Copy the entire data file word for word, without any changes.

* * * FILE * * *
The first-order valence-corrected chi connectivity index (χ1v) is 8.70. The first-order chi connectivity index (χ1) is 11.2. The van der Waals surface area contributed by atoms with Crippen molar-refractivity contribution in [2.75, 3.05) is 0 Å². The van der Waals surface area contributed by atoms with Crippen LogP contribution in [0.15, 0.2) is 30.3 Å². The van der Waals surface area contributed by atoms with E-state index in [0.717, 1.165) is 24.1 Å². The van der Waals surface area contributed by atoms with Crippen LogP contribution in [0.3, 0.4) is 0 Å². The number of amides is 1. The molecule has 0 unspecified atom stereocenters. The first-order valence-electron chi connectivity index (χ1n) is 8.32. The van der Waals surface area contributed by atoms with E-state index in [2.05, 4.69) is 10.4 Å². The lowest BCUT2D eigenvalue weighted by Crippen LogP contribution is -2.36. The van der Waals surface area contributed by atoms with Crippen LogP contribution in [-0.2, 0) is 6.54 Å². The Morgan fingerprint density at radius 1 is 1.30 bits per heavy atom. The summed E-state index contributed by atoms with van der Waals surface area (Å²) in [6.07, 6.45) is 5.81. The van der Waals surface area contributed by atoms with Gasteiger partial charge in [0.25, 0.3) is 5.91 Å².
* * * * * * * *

The first-order valence-corrected chi connectivity index (χ1v) is 8.70. The first-order chi connectivity index (χ1) is 11.2. The van der Waals surface area contributed by atoms with Crippen molar-refractivity contribution in [2.75, 3.05) is 0 Å². The van der Waals surface area contributed by atoms with Crippen LogP contribution in [0.15, 0.2) is 30.3 Å². The van der Waals surface area contributed by atoms with E-state index in [0.717, 1.165) is 24.1 Å². The van der Waals surface area contributed by atoms with Crippen LogP contribution in [0.3, 0.4) is 0 Å². The number of amides is 1. The molecule has 0 unspecified atom stereocenters. The first-order valence-electron chi connectivity index (χ1n) is 8.32. The van der Waals surface area contributed by atoms with E-state index in [2.05, 4.69) is 10.4 Å². The lowest BCUT2D eigenvalue weighted by Crippen LogP contribution is -2.36. The van der Waals surface area contributed by atoms with Crippen LogP contribution in [-0.2, 0) is 6.54 Å². The Morgan fingerprint density at radius 1 is 1.30 bits per heavy atom. The summed E-state index contributed by atoms with van der Waals surface area (Å²) in [6.07, 6.45) is 5.81. The van der Waals surface area contributed by atoms with Gasteiger partial charge in [0.25, 0.3) is 5.91 Å².